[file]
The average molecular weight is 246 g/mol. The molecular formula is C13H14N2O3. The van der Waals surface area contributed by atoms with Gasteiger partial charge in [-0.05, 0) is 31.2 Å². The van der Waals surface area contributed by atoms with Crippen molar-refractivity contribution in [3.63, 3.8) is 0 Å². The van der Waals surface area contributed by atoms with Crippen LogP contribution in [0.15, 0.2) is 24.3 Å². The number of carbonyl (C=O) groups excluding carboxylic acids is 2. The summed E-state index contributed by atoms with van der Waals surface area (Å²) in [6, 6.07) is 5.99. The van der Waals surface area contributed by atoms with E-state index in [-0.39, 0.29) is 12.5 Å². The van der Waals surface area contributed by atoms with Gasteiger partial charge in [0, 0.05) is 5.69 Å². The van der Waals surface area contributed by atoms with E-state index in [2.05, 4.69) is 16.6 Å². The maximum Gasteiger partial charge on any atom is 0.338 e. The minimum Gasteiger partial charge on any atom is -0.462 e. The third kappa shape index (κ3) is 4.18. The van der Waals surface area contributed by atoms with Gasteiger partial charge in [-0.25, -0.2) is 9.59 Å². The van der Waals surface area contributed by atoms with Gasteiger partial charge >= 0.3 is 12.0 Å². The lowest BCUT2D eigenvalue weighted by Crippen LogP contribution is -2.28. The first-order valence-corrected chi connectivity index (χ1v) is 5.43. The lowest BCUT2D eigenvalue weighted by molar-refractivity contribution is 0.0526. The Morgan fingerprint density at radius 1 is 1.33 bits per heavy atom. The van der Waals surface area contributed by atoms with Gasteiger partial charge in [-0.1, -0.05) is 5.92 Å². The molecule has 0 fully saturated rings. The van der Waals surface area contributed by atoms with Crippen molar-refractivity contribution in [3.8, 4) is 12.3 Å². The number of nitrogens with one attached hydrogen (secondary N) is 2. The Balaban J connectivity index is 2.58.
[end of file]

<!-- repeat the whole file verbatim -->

The average molecular weight is 246 g/mol. The molecular formula is C13H14N2O3. The van der Waals surface area contributed by atoms with Gasteiger partial charge in [-0.05, 0) is 31.2 Å². The van der Waals surface area contributed by atoms with Crippen molar-refractivity contribution in [3.63, 3.8) is 0 Å². The van der Waals surface area contributed by atoms with Crippen LogP contribution in [0.15, 0.2) is 24.3 Å². The number of carbonyl (C=O) groups excluding carboxylic acids is 2. The summed E-state index contributed by atoms with van der Waals surface area (Å²) in [6, 6.07) is 5.99. The van der Waals surface area contributed by atoms with E-state index in [-0.39, 0.29) is 12.5 Å². The van der Waals surface area contributed by atoms with Gasteiger partial charge in [0, 0.05) is 5.69 Å². The van der Waals surface area contributed by atoms with E-state index in [2.05, 4.69) is 16.6 Å². The maximum Gasteiger partial charge on any atom is 0.338 e. The minimum Gasteiger partial charge on any atom is -0.462 e. The third kappa shape index (κ3) is 4.18. The van der Waals surface area contributed by atoms with Gasteiger partial charge in [-0.25, -0.2) is 9.59 Å². The van der Waals surface area contributed by atoms with Gasteiger partial charge >= 0.3 is 12.0 Å². The lowest BCUT2D eigenvalue weighted by Crippen LogP contribution is -2.28. The first-order valence-corrected chi connectivity index (χ1v) is 5.43. The lowest BCUT2D eigenvalue weighted by molar-refractivity contribution is 0.0526. The Morgan fingerprint density at radius 1 is 1.33 bits per heavy atom. The van der Waals surface area contributed by atoms with Gasteiger partial charge in [-0.1, -0.05) is 5.92 Å². The molecule has 0 fully saturated rings. The van der Waals surface area contributed by atoms with Crippen molar-refractivity contribution in [3.8, 4) is 12.3 Å². The number of nitrogens with one attached hydrogen (secondary N) is 2. The Balaban J connectivity index is 2.58.